first lines: The Earl of Falloden glanced at the visiting card resting on the salver his butler held extended toward him. He frowned.
rated: 3 out of 5
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blurb:
A love that cannot be bought or sold proves to be the greatest gift of all, in this heartwarming classic that demonstrates once again why New York Times bestselling author Mary Balogh is among the most celebrated authors of historical romance.

Weddings are supposed to be joyous occasions—especially when a couple seems as well matched as Randolph Pierce, Earl of Falloden, and his bride-to-be, Eleanor Transome. Ellie brings to the marriage a vast dowry, while Falloden, though distant, is handsome, tremendously desirable, and possessed of a title most young ladies can only dream of sharing.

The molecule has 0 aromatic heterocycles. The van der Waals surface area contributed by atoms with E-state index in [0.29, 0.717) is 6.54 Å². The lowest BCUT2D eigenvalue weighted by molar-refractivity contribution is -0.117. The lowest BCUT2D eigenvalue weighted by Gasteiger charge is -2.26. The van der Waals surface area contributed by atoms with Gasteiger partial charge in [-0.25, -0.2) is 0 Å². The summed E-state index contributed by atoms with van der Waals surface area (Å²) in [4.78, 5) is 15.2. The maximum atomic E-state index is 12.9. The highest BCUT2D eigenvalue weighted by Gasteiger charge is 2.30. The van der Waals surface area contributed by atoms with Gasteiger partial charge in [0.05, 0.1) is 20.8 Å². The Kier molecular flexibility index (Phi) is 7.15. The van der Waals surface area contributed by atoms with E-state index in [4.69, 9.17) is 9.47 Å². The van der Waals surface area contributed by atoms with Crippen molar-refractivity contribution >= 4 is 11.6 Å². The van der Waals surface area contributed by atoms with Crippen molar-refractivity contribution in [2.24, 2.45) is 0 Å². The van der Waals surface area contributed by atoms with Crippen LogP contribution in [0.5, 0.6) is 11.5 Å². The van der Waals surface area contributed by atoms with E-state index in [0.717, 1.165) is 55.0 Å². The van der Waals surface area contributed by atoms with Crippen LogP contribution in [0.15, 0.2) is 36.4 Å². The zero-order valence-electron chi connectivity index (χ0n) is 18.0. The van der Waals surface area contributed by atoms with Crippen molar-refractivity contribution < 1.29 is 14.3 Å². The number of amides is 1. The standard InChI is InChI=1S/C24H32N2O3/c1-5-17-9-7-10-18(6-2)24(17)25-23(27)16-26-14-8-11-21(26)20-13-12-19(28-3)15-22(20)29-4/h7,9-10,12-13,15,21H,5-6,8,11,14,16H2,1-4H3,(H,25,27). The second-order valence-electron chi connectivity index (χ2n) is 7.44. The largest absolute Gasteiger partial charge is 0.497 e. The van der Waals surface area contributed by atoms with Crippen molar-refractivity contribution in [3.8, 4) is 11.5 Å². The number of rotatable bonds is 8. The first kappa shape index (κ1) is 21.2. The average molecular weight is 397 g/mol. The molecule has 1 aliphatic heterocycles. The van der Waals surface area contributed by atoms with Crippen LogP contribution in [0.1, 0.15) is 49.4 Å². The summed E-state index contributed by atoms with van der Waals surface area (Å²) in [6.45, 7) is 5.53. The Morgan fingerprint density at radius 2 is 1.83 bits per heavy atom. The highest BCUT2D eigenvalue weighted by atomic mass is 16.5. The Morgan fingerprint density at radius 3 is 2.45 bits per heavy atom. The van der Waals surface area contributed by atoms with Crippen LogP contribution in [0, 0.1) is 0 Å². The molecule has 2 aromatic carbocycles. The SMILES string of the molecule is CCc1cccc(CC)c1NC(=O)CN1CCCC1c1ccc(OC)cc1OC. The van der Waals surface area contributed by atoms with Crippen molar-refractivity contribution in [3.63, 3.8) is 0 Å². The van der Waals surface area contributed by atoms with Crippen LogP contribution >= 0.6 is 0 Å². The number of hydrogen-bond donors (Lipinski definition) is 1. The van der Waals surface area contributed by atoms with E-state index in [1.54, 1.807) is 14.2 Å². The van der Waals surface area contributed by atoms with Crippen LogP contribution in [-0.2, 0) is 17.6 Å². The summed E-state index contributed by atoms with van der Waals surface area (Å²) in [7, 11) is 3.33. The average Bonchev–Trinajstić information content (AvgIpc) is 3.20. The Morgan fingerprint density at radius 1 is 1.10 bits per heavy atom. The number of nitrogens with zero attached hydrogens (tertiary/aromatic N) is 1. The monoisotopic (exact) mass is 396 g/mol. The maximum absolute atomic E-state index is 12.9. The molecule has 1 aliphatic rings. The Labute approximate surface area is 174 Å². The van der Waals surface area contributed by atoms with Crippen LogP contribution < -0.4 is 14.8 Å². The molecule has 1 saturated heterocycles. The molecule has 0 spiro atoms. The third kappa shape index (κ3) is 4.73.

Yet Ellie is not most young ladies. She knows that she must honor her dear father’s dying wish for her to wed the proud earl, but she dreads a lifetime in a union without love—and how can Falloden claim to love her when he married her only for her fortune? As Christmas descends upon the Falloden manor, the warmth of the season may yet melt away the trappings of duty and wealth, leaving behind only a man and a woman destined for each other’s arms.

my thoughts:
Christmas is almost here! It’s a rainy Saturday morning and I thought I’d post my thoughts about my latest read and get some blog hopping in too. We’ll be visiting my parents tomorrow for gift exchanging and dinner and then Christmas day will be spent home cooking, baking and relaxing. I plan on wearing my pajamas all day.

Onto my review, I picked this one apart a little bit because it was just that kind of read. I both liked and I disliked it.

Here we have Eleanor Transome who is a single child and her father is wealthy from having made his fortune as a coal merchant. Ellie and her family are considered working class or cits and although they have money they are looked down upon by the ton who are born into their wealth and status.

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The Dead Zone by Stephen King

deadzone